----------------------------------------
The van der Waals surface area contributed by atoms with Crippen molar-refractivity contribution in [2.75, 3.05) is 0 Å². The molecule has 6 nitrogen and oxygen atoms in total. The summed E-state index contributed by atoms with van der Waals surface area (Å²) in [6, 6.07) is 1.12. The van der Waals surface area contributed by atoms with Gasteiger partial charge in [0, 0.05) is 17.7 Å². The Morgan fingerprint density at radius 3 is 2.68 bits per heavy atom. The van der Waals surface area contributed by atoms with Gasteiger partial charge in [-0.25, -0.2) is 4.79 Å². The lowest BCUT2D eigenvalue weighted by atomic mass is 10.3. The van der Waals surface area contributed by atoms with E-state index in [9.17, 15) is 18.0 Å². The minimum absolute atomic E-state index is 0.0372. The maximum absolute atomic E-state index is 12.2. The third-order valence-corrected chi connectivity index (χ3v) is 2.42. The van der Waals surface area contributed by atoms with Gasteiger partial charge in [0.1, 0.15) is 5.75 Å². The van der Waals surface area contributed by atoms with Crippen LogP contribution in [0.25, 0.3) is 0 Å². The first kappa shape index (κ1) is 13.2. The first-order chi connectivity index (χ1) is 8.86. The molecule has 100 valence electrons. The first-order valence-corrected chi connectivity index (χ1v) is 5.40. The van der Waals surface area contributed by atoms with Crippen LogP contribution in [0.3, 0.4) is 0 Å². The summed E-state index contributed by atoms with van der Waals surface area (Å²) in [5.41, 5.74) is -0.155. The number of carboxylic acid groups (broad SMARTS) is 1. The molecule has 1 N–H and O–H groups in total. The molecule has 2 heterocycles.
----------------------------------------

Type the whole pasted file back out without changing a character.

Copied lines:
The van der Waals surface area contributed by atoms with Crippen molar-refractivity contribution in [2.75, 3.05) is 0 Å². The molecule has 6 nitrogen and oxygen atoms in total. The summed E-state index contributed by atoms with van der Waals surface area (Å²) in [6, 6.07) is 1.12. The van der Waals surface area contributed by atoms with Gasteiger partial charge in [0, 0.05) is 17.7 Å². The Morgan fingerprint density at radius 3 is 2.68 bits per heavy atom. The van der Waals surface area contributed by atoms with Gasteiger partial charge in [-0.25, -0.2) is 4.79 Å². The lowest BCUT2D eigenvalue weighted by atomic mass is 10.3. The van der Waals surface area contributed by atoms with E-state index in [9.17, 15) is 18.0 Å². The minimum absolute atomic E-state index is 0.0372. The maximum absolute atomic E-state index is 12.2. The third-order valence-corrected chi connectivity index (χ3v) is 2.42. The van der Waals surface area contributed by atoms with Gasteiger partial charge in [0.1, 0.15) is 5.75 Å². The van der Waals surface area contributed by atoms with Crippen LogP contribution in [0.25, 0.3) is 0 Å². The first kappa shape index (κ1) is 13.2. The first-order chi connectivity index (χ1) is 8.86. The molecule has 100 valence electrons. The first-order valence-corrected chi connectivity index (χ1v) is 5.40. The van der Waals surface area contributed by atoms with Crippen LogP contribution in [0.3, 0.4) is 0 Å². The summed E-state index contributed by atoms with van der Waals surface area (Å²) in [5.41, 5.74) is -0.155. The number of carboxylic acid groups (broad SMARTS) is 1. The molecule has 1 N–H and O–H groups in total. The molecule has 2 heterocycles.